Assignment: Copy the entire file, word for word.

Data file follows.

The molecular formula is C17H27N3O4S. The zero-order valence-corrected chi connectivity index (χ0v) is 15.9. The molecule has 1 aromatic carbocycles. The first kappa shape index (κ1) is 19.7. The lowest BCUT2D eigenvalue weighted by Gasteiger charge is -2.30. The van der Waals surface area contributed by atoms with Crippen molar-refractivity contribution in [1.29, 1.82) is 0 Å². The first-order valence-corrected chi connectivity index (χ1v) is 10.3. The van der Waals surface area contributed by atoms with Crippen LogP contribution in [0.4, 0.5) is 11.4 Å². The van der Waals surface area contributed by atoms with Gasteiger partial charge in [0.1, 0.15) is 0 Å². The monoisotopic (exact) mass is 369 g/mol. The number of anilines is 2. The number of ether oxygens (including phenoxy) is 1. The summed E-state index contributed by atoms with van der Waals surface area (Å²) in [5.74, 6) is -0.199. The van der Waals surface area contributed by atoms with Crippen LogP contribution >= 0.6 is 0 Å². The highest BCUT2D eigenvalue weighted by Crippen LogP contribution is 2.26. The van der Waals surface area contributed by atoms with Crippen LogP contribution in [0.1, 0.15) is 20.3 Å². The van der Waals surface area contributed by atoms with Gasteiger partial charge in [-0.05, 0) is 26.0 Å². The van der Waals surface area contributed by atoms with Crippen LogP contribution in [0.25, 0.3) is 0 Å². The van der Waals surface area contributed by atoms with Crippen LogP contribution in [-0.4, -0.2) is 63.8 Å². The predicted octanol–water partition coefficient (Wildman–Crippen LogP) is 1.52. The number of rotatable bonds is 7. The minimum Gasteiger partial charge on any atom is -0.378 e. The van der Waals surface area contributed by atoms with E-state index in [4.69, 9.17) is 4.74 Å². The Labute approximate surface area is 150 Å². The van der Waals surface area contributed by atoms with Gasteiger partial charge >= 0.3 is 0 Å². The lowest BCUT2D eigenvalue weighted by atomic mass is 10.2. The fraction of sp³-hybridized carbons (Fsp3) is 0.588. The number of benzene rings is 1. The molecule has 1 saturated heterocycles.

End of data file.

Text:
The molecular formula is C17H27N3O4S. The zero-order valence-corrected chi connectivity index (χ0v) is 15.9. The molecule has 1 aromatic carbocycles. The first kappa shape index (κ1) is 19.7. The lowest BCUT2D eigenvalue weighted by Gasteiger charge is -2.30. The van der Waals surface area contributed by atoms with Crippen molar-refractivity contribution in [1.29, 1.82) is 0 Å². The first-order valence-corrected chi connectivity index (χ1v) is 10.3. The van der Waals surface area contributed by atoms with Crippen LogP contribution in [0.4, 0.5) is 11.4 Å². The van der Waals surface area contributed by atoms with Gasteiger partial charge in [0.1, 0.15) is 0 Å². The monoisotopic (exact) mass is 369 g/mol. The number of anilines is 2. The number of ether oxygens (including phenoxy) is 1. The summed E-state index contributed by atoms with van der Waals surface area (Å²) in [5.74, 6) is -0.199. The van der Waals surface area contributed by atoms with Crippen LogP contribution >= 0.6 is 0 Å². The highest BCUT2D eigenvalue weighted by Crippen LogP contribution is 2.26. The van der Waals surface area contributed by atoms with Crippen LogP contribution in [0.1, 0.15) is 20.3 Å². The van der Waals surface area contributed by atoms with Gasteiger partial charge in [-0.05, 0) is 26.0 Å². The van der Waals surface area contributed by atoms with Crippen LogP contribution in [0.25, 0.3) is 0 Å². The van der Waals surface area contributed by atoms with Crippen LogP contribution in [-0.4, -0.2) is 63.8 Å². The predicted octanol–water partition coefficient (Wildman–Crippen LogP) is 1.52. The number of rotatable bonds is 7. The minimum Gasteiger partial charge on any atom is -0.378 e. The van der Waals surface area contributed by atoms with E-state index in [4.69, 9.17) is 4.74 Å². The Labute approximate surface area is 150 Å². The van der Waals surface area contributed by atoms with Gasteiger partial charge >= 0.3 is 0 Å². The lowest BCUT2D eigenvalue weighted by atomic mass is 10.2. The fraction of sp³-hybridized carbons (Fsp3) is 0.588. The number of benzene rings is 1. The molecule has 1 saturated heterocycles.